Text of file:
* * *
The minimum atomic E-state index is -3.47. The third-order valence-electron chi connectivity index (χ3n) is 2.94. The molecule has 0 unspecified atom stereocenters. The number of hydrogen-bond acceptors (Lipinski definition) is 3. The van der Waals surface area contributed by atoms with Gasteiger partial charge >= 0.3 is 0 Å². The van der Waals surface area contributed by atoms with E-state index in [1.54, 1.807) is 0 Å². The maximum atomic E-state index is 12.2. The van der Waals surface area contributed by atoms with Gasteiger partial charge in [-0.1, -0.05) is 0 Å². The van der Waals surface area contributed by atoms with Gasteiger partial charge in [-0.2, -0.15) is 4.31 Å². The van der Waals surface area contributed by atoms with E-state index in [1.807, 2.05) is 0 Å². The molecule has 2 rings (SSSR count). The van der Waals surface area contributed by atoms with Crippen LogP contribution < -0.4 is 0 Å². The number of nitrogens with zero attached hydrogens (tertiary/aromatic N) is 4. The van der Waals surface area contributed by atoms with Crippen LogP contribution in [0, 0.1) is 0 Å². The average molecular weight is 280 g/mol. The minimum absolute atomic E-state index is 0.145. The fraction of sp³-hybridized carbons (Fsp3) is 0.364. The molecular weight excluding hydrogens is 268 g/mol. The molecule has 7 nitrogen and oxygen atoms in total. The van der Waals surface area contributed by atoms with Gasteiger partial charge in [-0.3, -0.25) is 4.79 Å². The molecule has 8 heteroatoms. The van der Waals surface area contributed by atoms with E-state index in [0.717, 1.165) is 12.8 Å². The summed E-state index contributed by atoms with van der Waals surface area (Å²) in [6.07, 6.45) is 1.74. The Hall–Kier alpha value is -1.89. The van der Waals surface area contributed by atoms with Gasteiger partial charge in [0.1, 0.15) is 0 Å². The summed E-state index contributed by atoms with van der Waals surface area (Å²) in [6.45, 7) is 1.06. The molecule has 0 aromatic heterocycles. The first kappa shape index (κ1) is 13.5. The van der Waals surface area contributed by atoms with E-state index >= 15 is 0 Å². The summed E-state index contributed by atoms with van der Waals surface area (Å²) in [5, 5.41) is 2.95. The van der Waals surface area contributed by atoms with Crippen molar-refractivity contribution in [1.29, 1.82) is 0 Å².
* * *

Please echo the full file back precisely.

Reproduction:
The minimum atomic E-state index is -3.47. The third-order valence-electron chi connectivity index (χ3n) is 2.94. The molecule has 0 unspecified atom stereocenters. The number of hydrogen-bond acceptors (Lipinski definition) is 3. The van der Waals surface area contributed by atoms with Gasteiger partial charge >= 0.3 is 0 Å². The van der Waals surface area contributed by atoms with E-state index in [1.54, 1.807) is 0 Å². The maximum atomic E-state index is 12.2. The van der Waals surface area contributed by atoms with Gasteiger partial charge in [-0.1, -0.05) is 0 Å². The van der Waals surface area contributed by atoms with Gasteiger partial charge in [-0.2, -0.15) is 4.31 Å². The van der Waals surface area contributed by atoms with E-state index in [1.807, 2.05) is 0 Å². The molecule has 2 rings (SSSR count). The van der Waals surface area contributed by atoms with Crippen LogP contribution < -0.4 is 0 Å². The number of nitrogens with zero attached hydrogens (tertiary/aromatic N) is 4. The van der Waals surface area contributed by atoms with Crippen LogP contribution in [0, 0.1) is 0 Å². The average molecular weight is 280 g/mol. The minimum absolute atomic E-state index is 0.145. The fraction of sp³-hybridized carbons (Fsp3) is 0.364. The molecular weight excluding hydrogens is 268 g/mol. The molecule has 7 nitrogen and oxygen atoms in total. The van der Waals surface area contributed by atoms with Gasteiger partial charge in [-0.3, -0.25) is 4.79 Å². The molecule has 8 heteroatoms. The van der Waals surface area contributed by atoms with E-state index in [0.717, 1.165) is 12.8 Å². The summed E-state index contributed by atoms with van der Waals surface area (Å²) in [6.07, 6.45) is 1.74. The Hall–Kier alpha value is -1.89. The van der Waals surface area contributed by atoms with Gasteiger partial charge in [0.1, 0.15) is 0 Å². The summed E-state index contributed by atoms with van der Waals surface area (Å²) in [6.45, 7) is 1.06. The molecule has 0 aromatic heterocycles. The first kappa shape index (κ1) is 13.5. The van der Waals surface area contributed by atoms with E-state index >= 15 is 0 Å². The summed E-state index contributed by atoms with van der Waals surface area (Å²) in [5, 5.41) is 2.95. The van der Waals surface area contributed by atoms with Crippen molar-refractivity contribution in [1.29, 1.82) is 0 Å².